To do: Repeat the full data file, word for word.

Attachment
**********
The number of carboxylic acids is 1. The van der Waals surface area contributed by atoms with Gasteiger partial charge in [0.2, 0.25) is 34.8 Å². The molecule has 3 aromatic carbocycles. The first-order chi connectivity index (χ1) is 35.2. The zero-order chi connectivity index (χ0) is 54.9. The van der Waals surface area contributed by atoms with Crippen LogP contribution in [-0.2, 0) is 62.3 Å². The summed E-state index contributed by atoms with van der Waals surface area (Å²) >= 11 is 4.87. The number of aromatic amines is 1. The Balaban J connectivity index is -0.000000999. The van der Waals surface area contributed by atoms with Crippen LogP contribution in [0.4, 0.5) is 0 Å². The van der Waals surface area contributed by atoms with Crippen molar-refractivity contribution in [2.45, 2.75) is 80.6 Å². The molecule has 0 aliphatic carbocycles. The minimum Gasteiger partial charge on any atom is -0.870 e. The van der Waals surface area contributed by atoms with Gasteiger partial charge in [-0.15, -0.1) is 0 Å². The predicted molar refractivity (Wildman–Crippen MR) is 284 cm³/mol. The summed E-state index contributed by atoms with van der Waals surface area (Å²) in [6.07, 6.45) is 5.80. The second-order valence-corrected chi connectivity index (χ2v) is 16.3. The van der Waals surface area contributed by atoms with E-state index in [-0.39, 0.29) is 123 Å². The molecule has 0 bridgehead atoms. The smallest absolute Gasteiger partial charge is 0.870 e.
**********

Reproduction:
The number of carboxylic acids is 1. The van der Waals surface area contributed by atoms with Gasteiger partial charge in [0.2, 0.25) is 34.8 Å². The molecule has 3 aromatic carbocycles. The first-order chi connectivity index (χ1) is 35.2. The zero-order chi connectivity index (χ0) is 54.9. The van der Waals surface area contributed by atoms with Crippen LogP contribution in [-0.2, 0) is 62.3 Å². The summed E-state index contributed by atoms with van der Waals surface area (Å²) >= 11 is 4.87. The number of aromatic amines is 1. The Balaban J connectivity index is -0.000000999. The van der Waals surface area contributed by atoms with Crippen LogP contribution in [0.4, 0.5) is 0 Å². The van der Waals surface area contributed by atoms with Crippen molar-refractivity contribution in [2.45, 2.75) is 80.6 Å². The molecule has 0 aliphatic carbocycles. The minimum Gasteiger partial charge on any atom is -0.870 e. The van der Waals surface area contributed by atoms with Gasteiger partial charge in [-0.15, -0.1) is 0 Å². The predicted molar refractivity (Wildman–Crippen MR) is 284 cm³/mol. The summed E-state index contributed by atoms with van der Waals surface area (Å²) in [6.07, 6.45) is 5.80. The second-order valence-corrected chi connectivity index (χ2v) is 16.3. The van der Waals surface area contributed by atoms with E-state index in [-0.39, 0.29) is 123 Å². The molecule has 0 bridgehead atoms. The smallest absolute Gasteiger partial charge is 0.870 e.